Wealth Management News – Lexology

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The June Section 7520 rate for use with estate planning techniques such as CRTs, CLTs, QPRTs and GRATs is 3.6%, an increase from the May rate of 3.0%. The applicable federal rate (“AFR”) for June to be used in connection with a sale to a defective settlor trust or an intrafamily loan with a note with a term of:

The June Section 7520 rate for use with estate planning techniques such as CRTs, CLTs, QPRTs and GRATs is 3.6%, an increase from the May rate of 3.0%. The applicable federal rate (“AFR”) for June to be used in connection with a sale to a defective settlor trust or an intrafamily loan with a note with a term of:

  • 3 years or less (the short-term rate, compounded annually) is 2.21%, compared to 1.85% in May;
  • 3 to 9 years (the medium-term rate, capitalized annually) is 2.93%, compared to 2.51% in May; and
  • 9 years or more (the long-term rate, compounded annually) is 3.11%, compared to 2.66% in May.

IRS proposes limits on large gifts from future estates

What happens to donations over $5 million made between January 1, 2018, when the Tax Cuts and Jobs Act took effect that doubled the tax exemption on gifts of $5,000,000 to $10,000,000 plus inflation adjustments, and on January 1, 2026, when the higher federal estate and gift exemption is supposed to go back down to where it was? Prior to 2019, there was concern that gifts made with the highest exemption could be “reintroduced” into the taxpayer’s estate and become subject to estate tax upon death. In 2019, the IRS issued a final rule that created a special rule, called the “anti-clawback rule,” ensuring that the donor’s estate would not be taxed on completed gifts that were tax-exempt when they were facts because of the higher exemption. .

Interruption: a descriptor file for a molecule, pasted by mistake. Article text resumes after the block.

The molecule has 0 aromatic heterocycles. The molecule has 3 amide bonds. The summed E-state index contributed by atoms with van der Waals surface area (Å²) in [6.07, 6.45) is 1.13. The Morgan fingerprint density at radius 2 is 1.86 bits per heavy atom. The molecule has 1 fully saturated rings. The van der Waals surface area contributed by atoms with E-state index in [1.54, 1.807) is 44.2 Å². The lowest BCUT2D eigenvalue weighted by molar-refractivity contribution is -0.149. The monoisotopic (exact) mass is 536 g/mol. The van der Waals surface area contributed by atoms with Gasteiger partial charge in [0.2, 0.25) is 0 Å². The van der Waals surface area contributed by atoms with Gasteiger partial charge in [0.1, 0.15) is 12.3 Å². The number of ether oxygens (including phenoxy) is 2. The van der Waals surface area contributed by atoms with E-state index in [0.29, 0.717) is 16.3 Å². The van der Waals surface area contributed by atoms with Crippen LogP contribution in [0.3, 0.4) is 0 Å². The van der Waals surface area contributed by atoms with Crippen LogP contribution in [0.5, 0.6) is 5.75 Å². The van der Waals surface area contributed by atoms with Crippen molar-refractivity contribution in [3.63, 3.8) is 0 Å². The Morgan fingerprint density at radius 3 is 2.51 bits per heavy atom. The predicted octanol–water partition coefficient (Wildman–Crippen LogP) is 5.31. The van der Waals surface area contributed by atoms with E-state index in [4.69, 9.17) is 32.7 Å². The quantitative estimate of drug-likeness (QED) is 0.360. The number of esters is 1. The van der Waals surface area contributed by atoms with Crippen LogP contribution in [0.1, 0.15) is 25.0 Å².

The Treasury Department recently released draft regulations limiting the anti-clawback rule. The proposed regulations attempt to determine whether and how the special rule would apply to certain transfers that are included, or treated as included, in the gross estate of a deceased under Section 2001(b) of the Internal Revenue Code. Transfers where the donor continues to have title, possession, or other retained rights to the property transferred while alive – treated as still belonging to the donor upon death, which occur under §§2035, 2036, 2037 , 2038 and 2042 of the Internal Tax Code — are not eligible for the anti-recovery rule. In contrast, a donor’s cash contribution to a trust in which they have no control or interest continues to benefit from the anti-clawback rule.

International estate planning and Brussels IV

Regulation (EU) No 650/2012 of the European Parliament and of the Council of the European Union (commonly referred to as “Brussels IV”) – a choice of law and administrative rules regulation relating to property located in the jurisdictions of the European Union – can be used by US nationals to choose whether US inheritance law applies to EU assets.

Brussels IV was enacted with the intention of addressing the substantial differences in inheritance laws that apply between different EU member states. The regulation provides a default mechanism for determining which laws will apply to the succession of a deceased’s property in the EU and allows the laws of an EU country to apply to the succession of all property Europeans of a deceased. (The default rule is that the law applicable to all of the deceased’s assets will be the country in which the deceased has his “habitual residence” at the time of death.) Brussels IV allows a national of any country, even a foreigner from the EU, to apply the inheritance law of his own nationality to assets located in the EU.


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